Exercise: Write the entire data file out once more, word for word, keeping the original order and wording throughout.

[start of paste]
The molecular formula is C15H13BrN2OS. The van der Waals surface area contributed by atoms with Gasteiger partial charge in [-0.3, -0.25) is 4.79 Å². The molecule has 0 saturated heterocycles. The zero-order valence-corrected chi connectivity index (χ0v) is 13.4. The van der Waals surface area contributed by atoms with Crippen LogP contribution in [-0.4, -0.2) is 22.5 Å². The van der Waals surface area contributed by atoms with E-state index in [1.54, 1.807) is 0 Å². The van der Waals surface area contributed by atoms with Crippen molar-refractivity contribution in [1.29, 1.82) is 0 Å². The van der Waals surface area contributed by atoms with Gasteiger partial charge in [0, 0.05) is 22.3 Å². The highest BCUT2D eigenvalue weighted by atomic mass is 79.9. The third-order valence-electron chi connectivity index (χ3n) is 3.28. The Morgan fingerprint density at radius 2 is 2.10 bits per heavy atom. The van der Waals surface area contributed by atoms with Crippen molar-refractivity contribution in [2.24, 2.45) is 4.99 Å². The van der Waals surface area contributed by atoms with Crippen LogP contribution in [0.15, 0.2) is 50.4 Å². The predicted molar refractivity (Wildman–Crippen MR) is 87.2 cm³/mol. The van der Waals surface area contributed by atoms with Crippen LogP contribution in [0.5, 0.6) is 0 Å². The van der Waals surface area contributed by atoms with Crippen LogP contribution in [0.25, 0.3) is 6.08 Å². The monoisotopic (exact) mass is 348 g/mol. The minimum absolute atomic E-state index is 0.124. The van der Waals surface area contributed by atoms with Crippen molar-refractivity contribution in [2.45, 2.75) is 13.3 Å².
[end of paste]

The molecular formula is C15H13BrN2OS. The van der Waals surface area contributed by atoms with Gasteiger partial charge in [-0.3, -0.25) is 4.79 Å². The molecule has 0 saturated heterocycles. The zero-order valence-corrected chi connectivity index (χ0v) is 13.4. The van der Waals surface area contributed by atoms with Crippen LogP contribution in [-0.4, -0.2) is 22.5 Å². The van der Waals surface area contributed by atoms with E-state index in [1.54, 1.807) is 0 Å². The van der Waals surface area contributed by atoms with Crippen molar-refractivity contribution in [1.29, 1.82) is 0 Å². The van der Waals surface area contributed by atoms with Gasteiger partial charge in [0, 0.05) is 22.3 Å². The highest BCUT2D eigenvalue weighted by atomic mass is 79.9. The third-order valence-electron chi connectivity index (χ3n) is 3.28. The Morgan fingerprint density at radius 2 is 2.10 bits per heavy atom. The van der Waals surface area contributed by atoms with Crippen molar-refractivity contribution in [2.24, 2.45) is 4.99 Å². The van der Waals surface area contributed by atoms with Crippen LogP contribution in [0.15, 0.2) is 50.4 Å². The predicted molar refractivity (Wildman–Crippen MR) is 87.2 cm³/mol. The van der Waals surface area contributed by atoms with Crippen LogP contribution in [0.5, 0.6) is 0 Å². The van der Waals surface area contributed by atoms with Crippen LogP contribution in [0.25, 0.3) is 6.08 Å². The monoisotopic (exact) mass is 348 g/mol. The minimum absolute atomic E-state index is 0.124. The van der Waals surface area contributed by atoms with Crippen molar-refractivity contribution in [2.45, 2.75) is 13.3 Å².